Read 1 Timothy 3:1-16

1Here is a trustworthy saying: If anyone sets his heart on being an overseer, he desires a noble task. 2Now the overseer must be above reproach, the husband of but one wife, temperate, self-controlled, respectable, hospitable, able to teach, 3not given to drunkenness, not violent but gentle, not quarrelsome, not a lover of money. 4He must manage his own family well and see that his children obey him with proper respect. 5(If anyone does not know how to manage his own family, how can he take care of God's church?) 6He must not be a recent convert, or he may become conceited and fall under the same judgment as the devil. 7He must also have a good reputation with outsiders, so that he will not fall into disgrace and into the devil's trap.

8Deacons, likewise, are to be men worthy of respect, sincere, not indulging in much wine, and not pursuing dishonest gain. 9They must keep hold of the deep truths of the faith with a clear conscience. 10They must first be tested; and then if there is nothing against them, let them serve as deacons.

11In the same way, their wives are to be women worthy of respect, not malicious talkers but temperate and trustworthy in everything.

12A deacon must be the husband of but one wife and must manage his children and his household well. 13Those who have served well gain an excellent standing and great assurance in their faith in Christ Jesus.

14Although I hope to come to you soon, I am writing you these instructions so that, 15if I am delayed, you will know how people ought to conduct themselves in God's household, which is the church of the living God, the pillar and foundation of the truth. 16Beyond all question, the mystery of godliness is great:

He appeared in a body,

was vindicated by the Spirit,

was seen by angels,

was preached among the nations,

was believed on in the world,

was taken up in glory. (NIV)


In this part of 1 Timothy, Paul lays out the type of person who should lead the congregations.  In the New Testament, the writers used two different words that most theologians believed were speaking to the same role in the church. One is used here.  It is translated “overseer” or “bishop.”  It is the Greek word, “episkopon.”  In the Methodist Church, we get the word “episcopal” which often refers to the office of the bishop.  The other word is “presbuteros” which is translated, “elder.”  The term presbytery comes from this which means a body of elders or ministers.  It is also the term in some denominations for the home the pastor lives in.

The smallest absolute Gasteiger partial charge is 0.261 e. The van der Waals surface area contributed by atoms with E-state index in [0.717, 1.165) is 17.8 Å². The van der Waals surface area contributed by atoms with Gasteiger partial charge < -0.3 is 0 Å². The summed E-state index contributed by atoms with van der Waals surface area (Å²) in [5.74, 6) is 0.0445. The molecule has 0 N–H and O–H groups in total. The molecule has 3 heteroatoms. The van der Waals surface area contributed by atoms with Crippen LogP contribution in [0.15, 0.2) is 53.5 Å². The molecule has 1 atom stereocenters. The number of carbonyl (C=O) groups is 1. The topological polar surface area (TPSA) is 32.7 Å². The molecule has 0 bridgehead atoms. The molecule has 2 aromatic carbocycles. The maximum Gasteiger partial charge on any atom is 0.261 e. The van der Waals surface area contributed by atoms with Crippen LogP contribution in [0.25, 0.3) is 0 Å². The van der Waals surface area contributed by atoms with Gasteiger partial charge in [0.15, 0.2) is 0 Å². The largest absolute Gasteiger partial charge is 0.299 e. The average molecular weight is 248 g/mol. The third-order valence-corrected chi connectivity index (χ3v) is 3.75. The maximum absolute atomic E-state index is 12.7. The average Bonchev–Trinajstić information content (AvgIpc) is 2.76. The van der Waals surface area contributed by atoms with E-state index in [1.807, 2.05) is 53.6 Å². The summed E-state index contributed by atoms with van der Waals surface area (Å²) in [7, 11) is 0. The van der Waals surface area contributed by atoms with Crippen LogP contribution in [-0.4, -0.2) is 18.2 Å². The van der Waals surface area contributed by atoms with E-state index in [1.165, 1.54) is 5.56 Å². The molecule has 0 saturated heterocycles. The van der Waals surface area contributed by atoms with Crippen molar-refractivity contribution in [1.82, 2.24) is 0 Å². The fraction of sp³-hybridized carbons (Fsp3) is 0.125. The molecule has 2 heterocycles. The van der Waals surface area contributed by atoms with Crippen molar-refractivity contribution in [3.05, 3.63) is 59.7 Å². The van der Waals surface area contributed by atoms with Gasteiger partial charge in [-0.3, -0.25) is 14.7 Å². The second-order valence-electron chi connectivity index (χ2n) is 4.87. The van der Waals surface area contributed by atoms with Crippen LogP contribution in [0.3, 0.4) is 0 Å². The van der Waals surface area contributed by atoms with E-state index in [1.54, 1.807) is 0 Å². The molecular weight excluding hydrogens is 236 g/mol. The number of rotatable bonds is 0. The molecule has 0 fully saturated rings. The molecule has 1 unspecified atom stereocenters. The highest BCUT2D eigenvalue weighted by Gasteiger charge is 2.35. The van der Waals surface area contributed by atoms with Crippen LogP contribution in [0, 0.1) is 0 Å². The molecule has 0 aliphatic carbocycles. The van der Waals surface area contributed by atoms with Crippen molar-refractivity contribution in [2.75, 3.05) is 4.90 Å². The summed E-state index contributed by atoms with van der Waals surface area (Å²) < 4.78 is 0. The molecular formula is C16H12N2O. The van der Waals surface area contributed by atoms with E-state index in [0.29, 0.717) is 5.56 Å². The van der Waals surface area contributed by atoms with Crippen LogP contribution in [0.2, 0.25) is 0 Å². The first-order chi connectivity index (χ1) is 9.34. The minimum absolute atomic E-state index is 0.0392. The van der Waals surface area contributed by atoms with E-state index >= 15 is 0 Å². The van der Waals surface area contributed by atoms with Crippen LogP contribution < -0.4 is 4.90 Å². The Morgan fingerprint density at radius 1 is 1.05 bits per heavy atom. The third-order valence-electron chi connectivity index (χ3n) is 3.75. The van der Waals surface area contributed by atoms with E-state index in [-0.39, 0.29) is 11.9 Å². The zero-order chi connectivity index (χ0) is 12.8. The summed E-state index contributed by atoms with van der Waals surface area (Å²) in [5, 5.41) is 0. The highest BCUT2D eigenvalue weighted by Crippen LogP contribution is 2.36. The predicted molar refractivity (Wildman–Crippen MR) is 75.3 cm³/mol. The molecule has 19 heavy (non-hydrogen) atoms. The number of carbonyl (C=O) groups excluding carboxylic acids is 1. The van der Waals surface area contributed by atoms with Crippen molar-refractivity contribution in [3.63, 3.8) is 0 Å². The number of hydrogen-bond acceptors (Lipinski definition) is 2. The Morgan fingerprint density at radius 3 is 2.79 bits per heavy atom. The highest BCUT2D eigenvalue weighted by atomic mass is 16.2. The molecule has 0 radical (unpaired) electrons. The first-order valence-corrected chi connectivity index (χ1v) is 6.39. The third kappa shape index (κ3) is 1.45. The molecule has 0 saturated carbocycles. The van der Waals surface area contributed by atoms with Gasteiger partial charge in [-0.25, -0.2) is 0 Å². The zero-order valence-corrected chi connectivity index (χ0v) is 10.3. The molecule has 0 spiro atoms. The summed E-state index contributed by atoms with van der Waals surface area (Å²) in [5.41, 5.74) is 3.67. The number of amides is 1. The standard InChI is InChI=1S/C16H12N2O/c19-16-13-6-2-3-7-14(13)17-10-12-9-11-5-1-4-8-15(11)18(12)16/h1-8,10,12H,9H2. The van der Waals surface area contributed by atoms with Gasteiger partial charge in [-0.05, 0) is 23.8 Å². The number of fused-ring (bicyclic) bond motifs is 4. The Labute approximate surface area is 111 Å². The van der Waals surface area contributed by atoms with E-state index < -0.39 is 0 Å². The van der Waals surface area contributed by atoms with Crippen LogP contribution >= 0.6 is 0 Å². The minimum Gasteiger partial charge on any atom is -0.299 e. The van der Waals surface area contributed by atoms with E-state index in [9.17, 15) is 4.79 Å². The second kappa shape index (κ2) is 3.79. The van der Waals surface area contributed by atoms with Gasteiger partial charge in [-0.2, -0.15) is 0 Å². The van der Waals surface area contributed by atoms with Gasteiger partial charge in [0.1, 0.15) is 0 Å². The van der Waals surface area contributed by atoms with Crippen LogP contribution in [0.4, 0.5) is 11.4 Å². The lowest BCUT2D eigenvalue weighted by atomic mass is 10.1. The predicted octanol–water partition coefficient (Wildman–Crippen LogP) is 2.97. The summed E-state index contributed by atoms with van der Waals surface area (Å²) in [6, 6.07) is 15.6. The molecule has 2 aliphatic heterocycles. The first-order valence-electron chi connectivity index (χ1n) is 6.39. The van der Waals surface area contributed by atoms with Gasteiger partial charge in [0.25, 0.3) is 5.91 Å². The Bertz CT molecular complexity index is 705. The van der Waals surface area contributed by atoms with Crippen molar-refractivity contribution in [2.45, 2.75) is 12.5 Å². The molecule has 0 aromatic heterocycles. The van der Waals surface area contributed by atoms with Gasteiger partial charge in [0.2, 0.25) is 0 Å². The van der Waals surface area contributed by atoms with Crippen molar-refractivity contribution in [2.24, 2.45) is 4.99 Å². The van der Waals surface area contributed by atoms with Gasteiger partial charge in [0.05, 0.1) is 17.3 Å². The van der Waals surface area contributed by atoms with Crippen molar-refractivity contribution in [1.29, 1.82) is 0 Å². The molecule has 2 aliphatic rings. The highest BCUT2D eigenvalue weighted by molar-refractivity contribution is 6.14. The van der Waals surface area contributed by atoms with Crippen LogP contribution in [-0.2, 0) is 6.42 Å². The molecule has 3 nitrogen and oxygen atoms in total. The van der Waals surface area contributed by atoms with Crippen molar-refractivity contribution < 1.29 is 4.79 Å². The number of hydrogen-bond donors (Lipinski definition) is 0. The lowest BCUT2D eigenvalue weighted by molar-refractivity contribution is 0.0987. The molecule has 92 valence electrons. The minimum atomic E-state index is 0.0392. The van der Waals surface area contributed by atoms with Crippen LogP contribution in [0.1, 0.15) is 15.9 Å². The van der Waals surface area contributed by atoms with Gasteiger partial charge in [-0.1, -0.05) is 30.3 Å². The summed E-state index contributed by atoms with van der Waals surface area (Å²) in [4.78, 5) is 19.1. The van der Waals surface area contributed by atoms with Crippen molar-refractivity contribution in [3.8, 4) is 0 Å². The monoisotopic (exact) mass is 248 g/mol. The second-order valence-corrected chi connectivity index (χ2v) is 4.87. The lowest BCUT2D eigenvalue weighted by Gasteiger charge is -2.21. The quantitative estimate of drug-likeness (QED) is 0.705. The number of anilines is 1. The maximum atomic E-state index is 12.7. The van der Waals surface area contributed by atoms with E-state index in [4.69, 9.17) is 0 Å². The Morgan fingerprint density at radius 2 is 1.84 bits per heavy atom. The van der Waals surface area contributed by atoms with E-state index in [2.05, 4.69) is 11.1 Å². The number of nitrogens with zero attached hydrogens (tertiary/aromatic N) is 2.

But most theologians have come to believe that episkopon and presbuteros were essentially the same kind of leader in the church.  Over time, one type might have had additional duties overseeing a group of churches, but that would come later than Paul’s writings.

It is interesting that this terminology of elders is a carryover from the Jewish tradition.  The Jews had deacons.  Each synagogue had its groups of elders who were the leaders of each community.  They position is traced back to Moses when he appointed the 70 to help him with administration of the people in the wilderness after leaving Egypt.  In many churches and nondenominal churches, they refer to the people who make decisions in the church as the elders.  These are elected by the church to oversee the church’s work.

In verse 8, Paul lifts us a second kind of position in the church, a “diakónous” which we translate, “deacon.”  The deacon was a person who dealt with the practical service of the church.  This was seen in the apostles appointing the seven to help with the distribution of the food to the widows.  It was also a carryover of the structure of the Jewish faith.  The Jews had deacons whose role was to oversee the charity word of the synagogue.  The Jews did not believe individuals should help individual.  If a person needed help, it should come through the synagogue.  Deacons oversaw this practical work.

And so, Paul is laying out to Timothy, instructions as he says in verse 14, for what kind of individual should serve in the various capacities of the new congregations being formed.  It is interesting that Paul does not use the termed “called to be” but uses in verse 1 the term “oregomai” which is typically translated, “desires” which the NIV translated here, “sets one’s heart on,”

I think that in serving the church, we should desire to find our place in the church.  We should not wait to be asked, but to seek.  The church suffers today because people are waiting to be asked instead of desiring to serve.  It is a fine line of distinction between the two as one can desire to serve, but will not act on the desire until one is asked.  But we must be proactive in serving the church.  The items given by Paul are to help the church decide when someone says they want to serve if they are ready.

Paul closes this section (verse 16) with what many believe was part of an early hymn used in the church and was thus familiar to people.  Hymns can be a way of praising God when we don’t quite have the words.  Paul wanted to end this section with a reminder of why we do what we do and this hymn came to mind.

So where is your desire to serve the church?  Do you know your Spiritual Gifts God has given you to serve?  Do you desire to serve?

Questions?  Comments?

Blessings and Peace

Pastor Harry